LONDON — In a majestic moment for gender equality, female members of the British royal family were granted on Friday the same rights as males to ascend to the British throne.
The 16 Commonwealth nations that acknowledge Queen Elizabeth II as their monarch announced that male heirs will no longer take precedence over their sisters in succession.
The historic reform overturns a 300-year rule stating that first-born sons inherit the British throne. The only way for a woman to ascend to the throne, as Queen Elizabeth did in 1952, had been if the previous monarch had no sons.
The Commonwealth leaders also scrapped the rule barring a potential monarch from marrying a Catholic, although the monarch will remain head of the non-Catholic Church of England.
The changes mean that, regardless of gender, any first-born child of Prince William, second in line to become king after his father, would eventually become the monarch.
“If the royal couple have a girl rather than a boy, then that little girl would be our queen,” British Prime Minister David Cameron told the BBC. “This is a simple act of modernization and one that is right for our time.”
The reforms were announced in Perth, Australia, at a Commonwealth Heads of Government Meeting. Any of the Commonwealth countries could have vetoed the changes, but they were approved unanimously.
“The great strength of our constitutional approach is its ability to evolve,” Cameron said. “Attitudes have changed fundamentally over the centuries, and some of the outdated rules, like some of the rules of succession, just don’t make sense to us any more.
“The idea that a younger son should become monarch instead of an elder daughter simply because he is a man, or that a future monarch can marry someone of any faith except a Catholic — this way of thinking is at odds with the modern countries that we have become,” Cameron added.
But while the changes have been agreed upon in principle, individual governments, including those in Canada and Australia, must introduce legislation to enact them. A working group chaired by New Zealand will help to oversee the implementation of the changes.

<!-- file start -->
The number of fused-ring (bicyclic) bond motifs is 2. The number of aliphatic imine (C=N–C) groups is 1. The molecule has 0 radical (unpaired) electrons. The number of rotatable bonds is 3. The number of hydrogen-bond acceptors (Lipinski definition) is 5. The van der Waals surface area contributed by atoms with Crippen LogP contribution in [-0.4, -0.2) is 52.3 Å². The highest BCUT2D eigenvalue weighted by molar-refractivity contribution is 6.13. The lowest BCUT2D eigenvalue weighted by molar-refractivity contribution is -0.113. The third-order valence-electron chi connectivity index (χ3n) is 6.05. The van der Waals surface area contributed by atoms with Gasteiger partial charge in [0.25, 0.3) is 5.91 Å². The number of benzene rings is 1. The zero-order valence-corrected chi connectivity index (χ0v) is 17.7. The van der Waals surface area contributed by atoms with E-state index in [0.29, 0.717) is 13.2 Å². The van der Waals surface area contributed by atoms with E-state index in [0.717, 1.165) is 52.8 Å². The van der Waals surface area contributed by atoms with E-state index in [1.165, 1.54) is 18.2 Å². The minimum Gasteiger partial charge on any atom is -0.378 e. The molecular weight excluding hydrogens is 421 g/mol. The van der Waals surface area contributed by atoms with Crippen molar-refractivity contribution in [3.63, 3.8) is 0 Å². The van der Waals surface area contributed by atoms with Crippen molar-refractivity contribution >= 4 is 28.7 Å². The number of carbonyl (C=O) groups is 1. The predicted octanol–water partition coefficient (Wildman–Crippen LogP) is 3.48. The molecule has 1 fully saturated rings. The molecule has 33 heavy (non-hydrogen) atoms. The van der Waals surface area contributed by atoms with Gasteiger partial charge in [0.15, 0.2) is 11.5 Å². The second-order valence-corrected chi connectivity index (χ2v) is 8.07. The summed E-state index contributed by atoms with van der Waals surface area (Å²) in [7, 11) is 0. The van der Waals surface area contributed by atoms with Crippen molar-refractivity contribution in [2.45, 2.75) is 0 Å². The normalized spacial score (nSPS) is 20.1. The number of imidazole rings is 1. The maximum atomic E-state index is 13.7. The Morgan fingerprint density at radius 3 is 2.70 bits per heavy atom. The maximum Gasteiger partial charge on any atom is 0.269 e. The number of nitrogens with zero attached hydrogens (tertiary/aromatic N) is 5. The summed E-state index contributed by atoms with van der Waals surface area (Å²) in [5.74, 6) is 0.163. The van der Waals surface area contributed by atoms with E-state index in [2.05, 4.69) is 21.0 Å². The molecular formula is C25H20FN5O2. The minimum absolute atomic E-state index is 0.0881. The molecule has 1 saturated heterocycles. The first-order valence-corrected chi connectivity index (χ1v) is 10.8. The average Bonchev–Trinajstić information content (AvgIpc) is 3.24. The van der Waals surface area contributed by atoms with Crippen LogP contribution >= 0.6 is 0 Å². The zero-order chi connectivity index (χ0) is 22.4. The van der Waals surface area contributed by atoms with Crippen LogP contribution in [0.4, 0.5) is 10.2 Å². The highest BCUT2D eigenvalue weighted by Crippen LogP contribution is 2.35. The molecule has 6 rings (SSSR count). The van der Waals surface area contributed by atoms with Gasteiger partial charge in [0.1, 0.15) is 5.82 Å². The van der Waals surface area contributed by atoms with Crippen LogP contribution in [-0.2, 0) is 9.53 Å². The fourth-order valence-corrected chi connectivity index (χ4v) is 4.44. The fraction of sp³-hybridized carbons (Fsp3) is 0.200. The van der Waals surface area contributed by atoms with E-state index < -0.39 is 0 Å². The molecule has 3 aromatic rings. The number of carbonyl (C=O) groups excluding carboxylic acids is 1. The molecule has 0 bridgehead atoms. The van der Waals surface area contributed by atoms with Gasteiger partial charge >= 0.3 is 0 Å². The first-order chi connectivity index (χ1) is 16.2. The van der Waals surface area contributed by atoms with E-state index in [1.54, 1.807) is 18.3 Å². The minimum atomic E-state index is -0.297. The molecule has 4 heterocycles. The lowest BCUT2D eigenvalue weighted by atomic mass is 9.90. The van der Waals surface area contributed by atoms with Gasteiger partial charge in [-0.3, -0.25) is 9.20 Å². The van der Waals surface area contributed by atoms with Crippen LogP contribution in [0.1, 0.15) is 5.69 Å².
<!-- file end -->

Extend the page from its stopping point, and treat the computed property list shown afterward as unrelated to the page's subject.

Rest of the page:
“Obviously, it’s important that the monarchy reflects the times,” said Robert Lacey, a royal biographer. “As someone once said about the queen, ‘Everything changes but the headscarf.’ ”
Lacey said it was “wonderful that all the Commonwealth heads of state are discussing this. . . . It’s a great tribute to the queen and the way she has run the monarchy, and it shows it all still matters in people’s hearts.”
The rules are not retroactive, so the current succession rankings do not have to be rearranged.
Queen Elizabeth’s second child, Princess Anne, remains 10th in line to the throne, well behind the queen’s third child, Prince Andrew. Andrew is fourth in line, behind his brother Charles and his nephews, William and Harry.
But scholars are already reaching back into time and hypothesizing about how such royal gender equality would have affected history.
During the Tudor dynasty, for example, the passionately Protestant King Edward VI would not have ascended the throne, because his older half-sister Mary would have been heir. Without a King Edward, Lacey said, “it’s possible to say that Britain might still be Catholic. These things are not inconsequential.”